Astrobiology is working to answer three fundamental questions. Find out what they are and how NASA is coordinating efforts to get to the bottom of them.
Is there anybody who hasn’t gazed up at the night sky and asked themselves if somebody was looking back at them? I don’t imagine there’s ever been a person in this world who’s been that short on curiosity.
As soon as we learn that there are other worlds out there, we can’t help speculating on what those worlds are like and who might live there. That used to be something that scientists studied independently from different angles in various disciplines.
They eventually realized that the scientific fields around life on other planets overlapped. That started a new subject.
new subject called astrobiology
First, they called it exobiology to bring them all together. Over time, it became the field of astrobiology.
Astrobiology is the study of the origins of life here and the search for life beyond Earth. You might be tempted to think that, since we haven’t found any life beyond Earth, there wouldn’t be much for people working in this field to do.
That’s not the case at all. NASA’s Astrobiology Institute coordinates a grassroots community of hundreds of scientists as well as sister organizations like the European Space Agency. They’re all working toward NASA’s ambitious Astrobiology Strategy.
The strategy begins with three questions. How does life begin and evolve? Does life exist elsewhere in the Universe? What is the future of life on Earth and beyond? We’ll cover each of these below.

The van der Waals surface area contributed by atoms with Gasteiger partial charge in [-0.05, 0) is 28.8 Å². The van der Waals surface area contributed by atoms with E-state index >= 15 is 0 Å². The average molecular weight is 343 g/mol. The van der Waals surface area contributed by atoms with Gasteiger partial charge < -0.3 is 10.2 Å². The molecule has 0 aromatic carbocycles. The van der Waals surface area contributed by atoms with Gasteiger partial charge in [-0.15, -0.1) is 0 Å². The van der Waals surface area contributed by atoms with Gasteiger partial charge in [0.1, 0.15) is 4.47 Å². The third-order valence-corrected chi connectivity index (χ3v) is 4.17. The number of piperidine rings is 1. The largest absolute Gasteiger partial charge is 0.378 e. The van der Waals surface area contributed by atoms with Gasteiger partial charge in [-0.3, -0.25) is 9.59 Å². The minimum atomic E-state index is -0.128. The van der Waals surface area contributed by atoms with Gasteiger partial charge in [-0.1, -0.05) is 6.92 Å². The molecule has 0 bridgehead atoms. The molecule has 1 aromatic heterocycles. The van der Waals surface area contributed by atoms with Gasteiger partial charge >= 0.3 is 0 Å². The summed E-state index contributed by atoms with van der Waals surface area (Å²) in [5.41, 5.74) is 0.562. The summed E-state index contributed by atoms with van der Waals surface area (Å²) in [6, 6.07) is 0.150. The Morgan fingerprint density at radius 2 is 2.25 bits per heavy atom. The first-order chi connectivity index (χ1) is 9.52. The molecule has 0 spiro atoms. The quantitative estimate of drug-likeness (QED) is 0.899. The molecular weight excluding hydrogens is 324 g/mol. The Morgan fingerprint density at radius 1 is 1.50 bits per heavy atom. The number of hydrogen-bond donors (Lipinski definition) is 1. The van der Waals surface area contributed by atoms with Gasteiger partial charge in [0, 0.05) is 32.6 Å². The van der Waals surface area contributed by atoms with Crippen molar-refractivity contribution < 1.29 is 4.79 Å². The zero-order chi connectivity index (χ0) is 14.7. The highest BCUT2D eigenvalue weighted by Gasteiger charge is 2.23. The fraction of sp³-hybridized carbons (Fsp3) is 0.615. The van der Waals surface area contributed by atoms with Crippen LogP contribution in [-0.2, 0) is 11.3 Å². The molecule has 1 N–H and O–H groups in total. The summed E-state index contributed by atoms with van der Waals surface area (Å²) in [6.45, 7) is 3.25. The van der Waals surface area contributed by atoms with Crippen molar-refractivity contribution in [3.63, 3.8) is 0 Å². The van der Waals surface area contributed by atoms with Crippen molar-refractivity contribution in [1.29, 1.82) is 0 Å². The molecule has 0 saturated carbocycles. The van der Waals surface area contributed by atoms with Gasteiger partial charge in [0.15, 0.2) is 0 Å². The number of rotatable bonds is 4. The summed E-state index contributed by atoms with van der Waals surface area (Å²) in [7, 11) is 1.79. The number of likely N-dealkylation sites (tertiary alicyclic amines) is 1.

How Does Life Begin and Evolve?
The problem in trying to answer this question is that so far we only have one example of the process–our own planet. Evolution happens at a glacial pace, so we can’t observe the origin and evolution of life directly in one human lifetime.
What we can do is look at fossils and the characteristics of the plants and animals around us. That’s how Darwin came up with his theory in the 19th century.
Lately, we’ve been able to map the genomes of humans and other species and also recover DNA from fossils. This is giving us new insights into the tree of life and how living and extinct species relate to one another.
From that, we’ve established that evolution is a scientific fact. The diversity of life we see all around us came from descent with modification in a world of natural selection.
Exactly how the whole process started is harder to pin down. That happened an unimaginably long time ago under very different conditions than we have today.
ABIOGENESIS IS THE SUBJECT OF HOW LIFE BEGAN
That subject is called abiogenesis. Although it doesn’t have all the answers we need, it does raise the right questions. Sometimes that can be more important.
According to NASA’s astrobiology program, the questions around abiogenesis include:
“What were the steps that led inanimate materials – rocks, sediments, organic compounds, water – to come together and build living organisms, with replicating genes, cell walls, and the ability to reproduce?
• What led to the proliferation of new life forms on Earth?
• How do water and essential organic compounds arrive on planets and moons, and how do they interact with the planets and moons they land on?